shanti-agro-adOn 29 November 2016, farmers, scientists, research and funding partners and members of the diplomatic community gathered at the IRRI headquarters to celebrate the 50th year of IR8’s world debut. Thousands of kilometers away, in a swanky Delhi hotel, the celebrations included a 80 year old Indian farmer called Nekkanti Subba Rao, who was one of the first to discover the variety’s extraordinary properties of this miracle rice variety. Back then this 29-year-old, Mr Subba Rao- the jovial farmer or Mr IR8 as he became affectionately known – had inadvertently kick-started one of the greatest revolutions the world has ever seen. The Indian Agriculture Minister, Shri Sudarshan Bhagat, opened the event, describing the introduction of IR8 as “a great moment in India’s history”. And it is true that, if any plant has earned the right to a fancy half-century knees-up, it is IR8. The Indian Agriculture Minister, Shri Sudarshan Bhagat, opened the event, describing the introduction of IR8 as “a great moment in India’s history”. And it is true that, if any plant has earned the right to a fancy half-century knees-up, it is IR8.

Mr. Rao is over 80 now and chuckles with delight as he recalls sowing his first field of IR8 on his small farm in the south-east Indian state of Andhra Pradesh in 1967. Back then you could only expect a maximum of one and a half tonnes per hectare, he tells me, looking perfectly at home perched on a gilt chair in the hotel’s Mughal-styled entertaining rooms. “Yield was 10 tonnes per hectare”, he told the BBC World Service Business Daily programme, recalling that first monster harvest. The seed from the 1,000 hectares of IR8 planted in his village the following year was sent across India, ensuring the entire country experienced its first harvest of what became known as the “miracle” rice. “It was a time of great change, in all states in India farmers are very happy,” he laughs. It is thought that IR8 saved many millions of lives and transformed the lives of hundreds of millions of people.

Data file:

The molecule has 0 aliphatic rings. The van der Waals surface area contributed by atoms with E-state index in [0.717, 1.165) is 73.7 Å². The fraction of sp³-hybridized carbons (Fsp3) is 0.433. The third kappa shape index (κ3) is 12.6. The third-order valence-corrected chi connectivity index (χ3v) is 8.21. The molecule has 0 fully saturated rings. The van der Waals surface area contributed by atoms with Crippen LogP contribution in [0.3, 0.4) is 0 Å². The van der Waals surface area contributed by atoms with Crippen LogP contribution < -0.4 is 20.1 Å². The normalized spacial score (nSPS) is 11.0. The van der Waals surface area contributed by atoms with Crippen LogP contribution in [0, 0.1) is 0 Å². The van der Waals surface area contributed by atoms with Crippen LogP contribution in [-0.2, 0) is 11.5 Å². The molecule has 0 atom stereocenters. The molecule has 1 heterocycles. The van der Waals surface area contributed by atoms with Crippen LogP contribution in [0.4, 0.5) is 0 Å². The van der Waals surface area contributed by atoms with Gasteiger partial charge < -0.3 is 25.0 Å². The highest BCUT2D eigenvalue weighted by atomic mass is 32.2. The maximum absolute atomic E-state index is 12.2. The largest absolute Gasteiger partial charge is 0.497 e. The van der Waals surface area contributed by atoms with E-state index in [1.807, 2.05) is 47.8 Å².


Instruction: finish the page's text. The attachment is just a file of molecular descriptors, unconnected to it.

Back in the 1950s it was obvious that Asia, home to half the world’s population, faced an impending food crisis. Rice accounts for 80% of the calories consumed in the region and you only needed to plot population growth against rice production to see that, within a few years, there would not be enough to go around. Something needed to be done and in 1960 two American charities, the Ford and Rockefeller Foundations, joined forces to found the International Rice Research Institute (IRRI) in the Philippines. They reckoned promising developments in the science of plant breeding might just be the trick that would avert the impending disaster. The new team began patiently cross-breeding the 10,000 different varieties they had collected.

This is usually a laborious process, Dr Gurdev Singh Khush tells me. He is an agronomist and geneticist who joined the team that developed IR8 in 1967. “Normally we get 1 or 2% yield increase every year,” he says. IR8 was different. It married a tall high-yielding strain from Indonesia (PETA) with a sturdy dwarf variety from China (DGWG) with astounding results. “There was never any instance in the history of the world where rice yields doubled in one step,” says Dr Khush, clearly still amazed by what his team achieved. In fact, according to some studies, IR8 yields in optimal conditions could be as much as 10 times that of traditional varieties.

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